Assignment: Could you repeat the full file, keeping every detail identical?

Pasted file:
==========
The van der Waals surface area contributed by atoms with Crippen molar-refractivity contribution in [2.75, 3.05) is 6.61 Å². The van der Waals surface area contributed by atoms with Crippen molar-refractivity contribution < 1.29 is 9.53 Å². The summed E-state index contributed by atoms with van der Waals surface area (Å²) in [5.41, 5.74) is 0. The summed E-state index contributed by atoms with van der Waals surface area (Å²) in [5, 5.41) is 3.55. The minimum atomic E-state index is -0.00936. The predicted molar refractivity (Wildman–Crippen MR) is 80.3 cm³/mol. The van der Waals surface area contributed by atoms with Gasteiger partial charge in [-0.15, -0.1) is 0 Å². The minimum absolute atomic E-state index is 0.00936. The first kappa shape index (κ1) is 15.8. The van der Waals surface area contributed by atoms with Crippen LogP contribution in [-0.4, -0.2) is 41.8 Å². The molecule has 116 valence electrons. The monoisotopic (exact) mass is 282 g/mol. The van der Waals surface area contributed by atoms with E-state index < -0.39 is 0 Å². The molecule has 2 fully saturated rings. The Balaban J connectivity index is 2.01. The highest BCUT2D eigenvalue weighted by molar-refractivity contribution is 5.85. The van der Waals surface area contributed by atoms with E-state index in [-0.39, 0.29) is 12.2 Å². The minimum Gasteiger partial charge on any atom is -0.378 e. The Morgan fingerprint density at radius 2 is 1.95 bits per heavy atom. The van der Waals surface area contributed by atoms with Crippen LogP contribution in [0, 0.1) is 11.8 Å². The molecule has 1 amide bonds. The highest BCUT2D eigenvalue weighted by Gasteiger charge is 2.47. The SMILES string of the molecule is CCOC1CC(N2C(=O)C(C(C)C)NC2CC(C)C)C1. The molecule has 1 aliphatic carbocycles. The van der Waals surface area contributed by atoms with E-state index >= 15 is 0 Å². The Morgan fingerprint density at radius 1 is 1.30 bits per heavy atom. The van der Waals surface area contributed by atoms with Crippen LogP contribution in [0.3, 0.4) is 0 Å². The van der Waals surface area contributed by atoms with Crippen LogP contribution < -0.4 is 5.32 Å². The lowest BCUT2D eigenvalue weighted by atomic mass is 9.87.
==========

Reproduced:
The van der Waals surface area contributed by atoms with Crippen molar-refractivity contribution in [2.75, 3.05) is 6.61 Å². The van der Waals surface area contributed by atoms with Crippen molar-refractivity contribution < 1.29 is 9.53 Å². The summed E-state index contributed by atoms with van der Waals surface area (Å²) in [5.41, 5.74) is 0. The summed E-state index contributed by atoms with van der Waals surface area (Å²) in [5, 5.41) is 3.55. The minimum atomic E-state index is -0.00936. The predicted molar refractivity (Wildman–Crippen MR) is 80.3 cm³/mol. The van der Waals surface area contributed by atoms with Gasteiger partial charge in [-0.15, -0.1) is 0 Å². The minimum absolute atomic E-state index is 0.00936. The first kappa shape index (κ1) is 15.8. The van der Waals surface area contributed by atoms with Crippen LogP contribution in [-0.4, -0.2) is 41.8 Å². The molecule has 116 valence electrons. The monoisotopic (exact) mass is 282 g/mol. The van der Waals surface area contributed by atoms with E-state index < -0.39 is 0 Å². The molecule has 2 fully saturated rings. The Balaban J connectivity index is 2.01. The highest BCUT2D eigenvalue weighted by molar-refractivity contribution is 5.85. The van der Waals surface area contributed by atoms with E-state index in [-0.39, 0.29) is 12.2 Å². The minimum Gasteiger partial charge on any atom is -0.378 e. The Morgan fingerprint density at radius 2 is 1.95 bits per heavy atom. The van der Waals surface area contributed by atoms with Crippen LogP contribution in [0, 0.1) is 11.8 Å². The molecule has 1 amide bonds. The highest BCUT2D eigenvalue weighted by Gasteiger charge is 2.47. The SMILES string of the molecule is CCOC1CC(N2C(=O)C(C(C)C)NC2CC(C)C)C1. The molecule has 1 aliphatic carbocycles. The van der Waals surface area contributed by atoms with E-state index >= 15 is 0 Å². The Morgan fingerprint density at radius 1 is 1.30 bits per heavy atom. The van der Waals surface area contributed by atoms with Crippen LogP contribution in [0.3, 0.4) is 0 Å². The van der Waals surface area contributed by atoms with Crippen LogP contribution < -0.4 is 5.32 Å². The lowest BCUT2D eigenvalue weighted by atomic mass is 9.87.